The transportation business was good to Landstar System (NASDAQ:LSTR) in the first quarter. Revenue climbed 19% and earnings climbed 38% (stripping out an accident settlement in the previous year) as the company boosted its operating margin.

So, what's with the System part of the name? Well, Landstar isn't your normal trucking company. Instead of owning and operating trucks, Landstar acts as a middleman -- coordinating independent truckers, shippers, and transport brokers/agents, while keeping a little cut for itself.

As you might then expect, this sort of arrangement means that Landstar doesn't generate particularly high margins, but it does generate considerable returns on capital. Annualizing the results seen in the first quarter, Landstar would be on pace to post a 45% return on equity for the year and a 30% return on capital -- exceptionally high numbers in almost any industry.

Putting aside a small percentage of revenue that comes from rail, air, and ocean carriers in the company's multimodal business, most of what Landstar does is trucking.

At present, the bulk of the company's revenue comes through independent contractors who sign exclusive lease arrangements with Landstar. These contractors are paid a percentage of the revenue of the loads they haul but are essentially responsible for their own expenses. Turnover among these contractors has been exceptionally low -- a major boon to Landstar given the tight market for good operators these days.

In addition to these independent contractors, the company is also increasingly using third-party truck capacity providers (truck brokerage). In the first quarter, carrier segment revenue from this group increased nearly 80%, and the growth from truck brokerage in the multimodal segment was above 45%.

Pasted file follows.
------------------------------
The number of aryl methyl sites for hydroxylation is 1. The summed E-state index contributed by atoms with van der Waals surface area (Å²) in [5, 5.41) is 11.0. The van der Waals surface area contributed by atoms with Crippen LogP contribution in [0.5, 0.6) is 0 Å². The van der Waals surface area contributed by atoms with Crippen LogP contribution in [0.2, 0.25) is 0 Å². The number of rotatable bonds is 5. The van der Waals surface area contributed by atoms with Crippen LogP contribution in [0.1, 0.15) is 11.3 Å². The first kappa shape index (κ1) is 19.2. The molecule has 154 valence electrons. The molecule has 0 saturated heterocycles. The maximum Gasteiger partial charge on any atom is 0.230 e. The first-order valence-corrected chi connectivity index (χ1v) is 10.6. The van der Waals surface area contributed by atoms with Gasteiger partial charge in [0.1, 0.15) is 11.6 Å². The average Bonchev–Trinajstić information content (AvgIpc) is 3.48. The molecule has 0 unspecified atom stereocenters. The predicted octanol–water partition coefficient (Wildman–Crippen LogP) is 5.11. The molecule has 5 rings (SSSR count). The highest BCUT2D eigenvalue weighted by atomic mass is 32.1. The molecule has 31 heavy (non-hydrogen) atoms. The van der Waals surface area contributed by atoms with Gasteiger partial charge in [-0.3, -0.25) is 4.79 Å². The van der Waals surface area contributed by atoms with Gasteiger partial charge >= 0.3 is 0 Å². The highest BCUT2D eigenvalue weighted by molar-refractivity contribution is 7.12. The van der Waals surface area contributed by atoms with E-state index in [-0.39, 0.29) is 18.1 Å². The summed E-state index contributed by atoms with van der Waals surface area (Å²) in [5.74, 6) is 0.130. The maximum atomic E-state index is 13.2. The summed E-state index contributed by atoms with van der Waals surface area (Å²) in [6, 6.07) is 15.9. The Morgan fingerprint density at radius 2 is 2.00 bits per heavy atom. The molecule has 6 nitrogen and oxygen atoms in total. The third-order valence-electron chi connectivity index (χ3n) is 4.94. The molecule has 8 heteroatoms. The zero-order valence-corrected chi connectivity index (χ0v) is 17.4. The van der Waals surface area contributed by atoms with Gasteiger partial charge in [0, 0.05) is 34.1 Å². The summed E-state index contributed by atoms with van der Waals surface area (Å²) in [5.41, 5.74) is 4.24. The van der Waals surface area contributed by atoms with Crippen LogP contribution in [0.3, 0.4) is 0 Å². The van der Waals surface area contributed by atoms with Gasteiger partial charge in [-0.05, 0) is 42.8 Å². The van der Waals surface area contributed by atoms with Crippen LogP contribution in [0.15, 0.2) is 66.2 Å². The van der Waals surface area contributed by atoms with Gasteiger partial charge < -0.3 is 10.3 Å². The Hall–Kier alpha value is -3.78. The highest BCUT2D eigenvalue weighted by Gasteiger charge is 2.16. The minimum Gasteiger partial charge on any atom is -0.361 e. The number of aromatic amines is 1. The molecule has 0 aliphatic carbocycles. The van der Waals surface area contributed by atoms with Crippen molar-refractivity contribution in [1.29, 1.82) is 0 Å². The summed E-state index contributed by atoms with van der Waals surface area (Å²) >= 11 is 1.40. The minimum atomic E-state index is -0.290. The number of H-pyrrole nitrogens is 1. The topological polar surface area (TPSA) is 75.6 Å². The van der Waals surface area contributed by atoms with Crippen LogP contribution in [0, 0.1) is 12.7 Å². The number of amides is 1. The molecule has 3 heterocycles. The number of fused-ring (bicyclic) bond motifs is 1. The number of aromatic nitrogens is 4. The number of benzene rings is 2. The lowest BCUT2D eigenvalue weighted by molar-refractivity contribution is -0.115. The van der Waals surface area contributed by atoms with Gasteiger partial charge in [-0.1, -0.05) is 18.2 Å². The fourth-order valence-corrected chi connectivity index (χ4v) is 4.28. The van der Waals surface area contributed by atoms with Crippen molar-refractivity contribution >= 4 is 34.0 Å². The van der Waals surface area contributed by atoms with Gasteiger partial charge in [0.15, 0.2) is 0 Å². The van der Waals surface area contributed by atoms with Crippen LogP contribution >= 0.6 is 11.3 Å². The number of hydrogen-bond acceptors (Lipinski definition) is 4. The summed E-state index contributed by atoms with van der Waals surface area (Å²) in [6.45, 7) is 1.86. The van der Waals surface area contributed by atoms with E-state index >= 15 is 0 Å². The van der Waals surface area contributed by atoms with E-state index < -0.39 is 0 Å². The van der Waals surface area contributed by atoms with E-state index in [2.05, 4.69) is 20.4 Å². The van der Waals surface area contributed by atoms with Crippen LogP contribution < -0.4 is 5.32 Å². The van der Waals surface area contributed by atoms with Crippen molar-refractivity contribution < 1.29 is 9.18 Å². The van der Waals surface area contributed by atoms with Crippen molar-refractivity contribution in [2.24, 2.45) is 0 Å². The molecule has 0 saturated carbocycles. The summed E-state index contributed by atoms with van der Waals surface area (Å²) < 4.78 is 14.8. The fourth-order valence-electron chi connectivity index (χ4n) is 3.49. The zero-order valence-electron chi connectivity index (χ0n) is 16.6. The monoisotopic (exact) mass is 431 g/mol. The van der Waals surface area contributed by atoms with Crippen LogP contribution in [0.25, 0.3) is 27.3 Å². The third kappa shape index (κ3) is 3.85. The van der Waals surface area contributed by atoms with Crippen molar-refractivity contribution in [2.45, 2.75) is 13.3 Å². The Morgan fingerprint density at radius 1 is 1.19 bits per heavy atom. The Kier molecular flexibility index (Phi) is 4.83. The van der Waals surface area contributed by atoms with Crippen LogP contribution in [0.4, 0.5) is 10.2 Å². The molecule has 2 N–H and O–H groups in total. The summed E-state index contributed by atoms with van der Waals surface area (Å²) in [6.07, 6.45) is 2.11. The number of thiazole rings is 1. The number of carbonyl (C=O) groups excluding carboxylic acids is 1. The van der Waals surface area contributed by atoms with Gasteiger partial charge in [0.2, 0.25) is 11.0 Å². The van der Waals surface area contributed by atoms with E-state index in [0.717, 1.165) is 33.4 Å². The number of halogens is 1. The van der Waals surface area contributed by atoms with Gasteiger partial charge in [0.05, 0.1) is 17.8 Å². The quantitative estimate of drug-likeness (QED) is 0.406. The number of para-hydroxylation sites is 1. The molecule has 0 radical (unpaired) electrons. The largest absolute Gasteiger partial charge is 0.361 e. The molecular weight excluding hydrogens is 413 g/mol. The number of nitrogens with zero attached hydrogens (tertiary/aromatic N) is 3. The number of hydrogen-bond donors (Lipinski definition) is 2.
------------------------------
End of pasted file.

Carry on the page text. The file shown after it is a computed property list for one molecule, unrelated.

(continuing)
The advantage of using truck brokerage is that it gives the company considerable flexibility: It can add capacity when demand is high without any sort of long-term commitment. What's more, these third-party carriers are often willing to handle assignments such as temperature-controlled cargo, short-haul, or low-priced freight that are sometimes less appealing to independent contractors.

It seems as though market conditions in the trucking industry have gotten a little strange of late. Some haulers seem to be doing well, while others are reporting less demand for trucking. Whatever the case, going with the strong hand is usually not a bad bet, and Landstar is a strong hand.

Not only was business good in the first quarter but also management expressed confidence in the short-term outlook as well. While I couldn't possibly hope to do justice to this company in just one piece (in other words, you must do your own due diligence!), I do believe that Landstar is one of the interesting quality names in the trucking/transportation game.

For more on the big rigs, feel free to check out these other pieces:

Fool contributor Stephen Simpson has no financial interest in any stocks mentioned (that means he's neither long nor short the shares).